Dickinson made his political debut, not in a defense of colonial rights, but on an intracolonial issue involving the Penn family proprietorship. Franklin and Galloway had joined forces to agitate for the overthrow of the privileged Penns and the establishment of a crown-colony status for Pennsylvania. Dickinson opposed the proposed change, and so exposed himself to violent criticism for his apparent conservatism.
Dickinson did not think the proprietary arrangement was without fault. But at least the evils of proprietary government were known evils, and these he preferred to the alternative offered—a closer attachment to the British Crown that might bring unpredictable evils. He feared the anti-Penn faction would only change things for the worse. Drawing upon his recent reading, he recalled previous examples of unwise political haste. He pointed to Robert Molesworth’s Account of Denmark, which described how “the commons of Denmark, smarting under the tyranny of their nobility, in a fit of vengeful fury suddenly surrendered their liberties to their king; and ever since … have detested the mad moment which slipt upon them the shackles of slavery.” He cited Rapin’s History of England on the precipitate uprising of the Duke of Monmouth against James II, which when compared with the gloriously successful revolution led by William of Orange, proved the wisdom of “a wise delay.”9 Dickinson was already alert to the question of political timing. History had made him acutely aware of earlier ill-timed efforts at change. He understood the need for as complete preparation for political action as possible.
Just as Dickinson sided with the Penns in 1764 rather than risk the hazards of Pennsylvania’s becoming a crown colony, so too did he oppose English legislation in 1765 which would have had equivalent consequences. The Stamp Act seemed to confirm the wisdom of his cautious historical reflections over the proprietary question, and it set the stage for a much more extensive use of the past. Dickinson based his arguments on a total acceptance of God-given natural rights as substantiated in the English constitution.10 With history as his support, he devoted himself to “the Principles of English Liberties,” which, with their legal and representative provisions, comprised “the Birthright of Englishmen, and the Safeguard of their Persons and Properties.”11 The colonists, Dickinson stressed, were Englishmen entitled to the privilege of taxing themselves. Consequently, the mother country had no legal or constitutional right to levy stamp duties on the American colonies.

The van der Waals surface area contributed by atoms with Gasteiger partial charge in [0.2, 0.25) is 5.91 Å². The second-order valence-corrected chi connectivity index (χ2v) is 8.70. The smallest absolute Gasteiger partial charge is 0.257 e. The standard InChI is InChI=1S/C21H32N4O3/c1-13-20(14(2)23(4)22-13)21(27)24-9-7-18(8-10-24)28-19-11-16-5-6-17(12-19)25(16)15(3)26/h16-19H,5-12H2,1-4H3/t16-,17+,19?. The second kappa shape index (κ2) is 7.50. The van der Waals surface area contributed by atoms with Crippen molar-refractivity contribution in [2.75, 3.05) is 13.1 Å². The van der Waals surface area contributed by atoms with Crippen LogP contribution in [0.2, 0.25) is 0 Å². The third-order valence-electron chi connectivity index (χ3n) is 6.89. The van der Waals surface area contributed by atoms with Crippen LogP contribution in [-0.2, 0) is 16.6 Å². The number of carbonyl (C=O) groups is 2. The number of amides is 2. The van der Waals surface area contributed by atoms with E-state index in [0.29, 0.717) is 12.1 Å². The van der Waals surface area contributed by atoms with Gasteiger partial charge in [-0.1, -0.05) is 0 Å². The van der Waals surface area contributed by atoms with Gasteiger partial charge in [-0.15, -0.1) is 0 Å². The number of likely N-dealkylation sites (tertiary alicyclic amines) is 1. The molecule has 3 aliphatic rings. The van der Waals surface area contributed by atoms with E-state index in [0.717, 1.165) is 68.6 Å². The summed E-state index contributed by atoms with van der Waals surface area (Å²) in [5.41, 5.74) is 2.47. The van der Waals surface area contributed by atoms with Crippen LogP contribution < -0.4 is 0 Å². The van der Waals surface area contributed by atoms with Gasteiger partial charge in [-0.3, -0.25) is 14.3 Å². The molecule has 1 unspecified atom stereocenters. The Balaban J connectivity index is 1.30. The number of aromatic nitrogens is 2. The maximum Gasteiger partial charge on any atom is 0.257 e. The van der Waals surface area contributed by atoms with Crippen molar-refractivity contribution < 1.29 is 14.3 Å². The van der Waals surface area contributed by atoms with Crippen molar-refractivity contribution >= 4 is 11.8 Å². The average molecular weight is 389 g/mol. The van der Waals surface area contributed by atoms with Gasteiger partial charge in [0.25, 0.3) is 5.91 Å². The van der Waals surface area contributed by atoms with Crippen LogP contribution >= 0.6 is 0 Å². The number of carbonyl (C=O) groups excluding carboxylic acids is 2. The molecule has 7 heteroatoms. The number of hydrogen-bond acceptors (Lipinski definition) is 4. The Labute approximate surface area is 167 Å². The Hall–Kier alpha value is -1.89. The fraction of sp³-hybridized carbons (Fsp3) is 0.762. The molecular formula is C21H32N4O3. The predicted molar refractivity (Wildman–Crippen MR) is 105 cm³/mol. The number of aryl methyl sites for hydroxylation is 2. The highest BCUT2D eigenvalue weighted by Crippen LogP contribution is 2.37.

This was a strong position. Dickinson’s formulation of the constitutional inheritance of all Englishmen led him to insist that Englishmen carried with them a legal right to self-government wherever they might go, a claim from which he never retreated. The only British legislation to be obeyed was that which Englishmen in America chose to accept. The only connection between the American colonies and the mother country was that of family “affection.” He likened the colonists to dutiful children of a beloved but sometimes errant mother country; if they should be punished without cause, Americans would rightfully resent it and might well be tempted to sever the fragile ties of ancestral friendship. After all, children had a habit of growing up and maturing. As Cato’s Letters had urged, the mother country had best remember that only “by using them well” could England avoid the complete independence of her colonies.12 “There can be no friendship between freemen and slaves,” warned Dickinson.13
Dickinson was not threatening England with American independence, but he made it clear that total separation was to be considered if Parliament should persist in ignoring the English privileges of the colonists. Dickinson was a proud member of the world’s greatest empire and said so: “Every drop of blood in my heart is British.”14 He wanted no change in his imperial situation; nor did he want any change in his constitutional condition. He conceived of the British empire as essentially an autonomous association of self-governing provinces linked to the mother country by a common allegiance to the King. He agreed that the colonies had historically accepted Parliamentary legislation directed toward strengthening the empire—he saw most aspects of the navigation system in this light. But Dickinson’s basic constitutional principle was the right to be taxed only by one’s own representatives. This was the most fundamental of the historical privileges of all Englishmen, and it seemed to Dickinson that the liberal whigs in the mother country should know enough of their own past to appreciate this fact.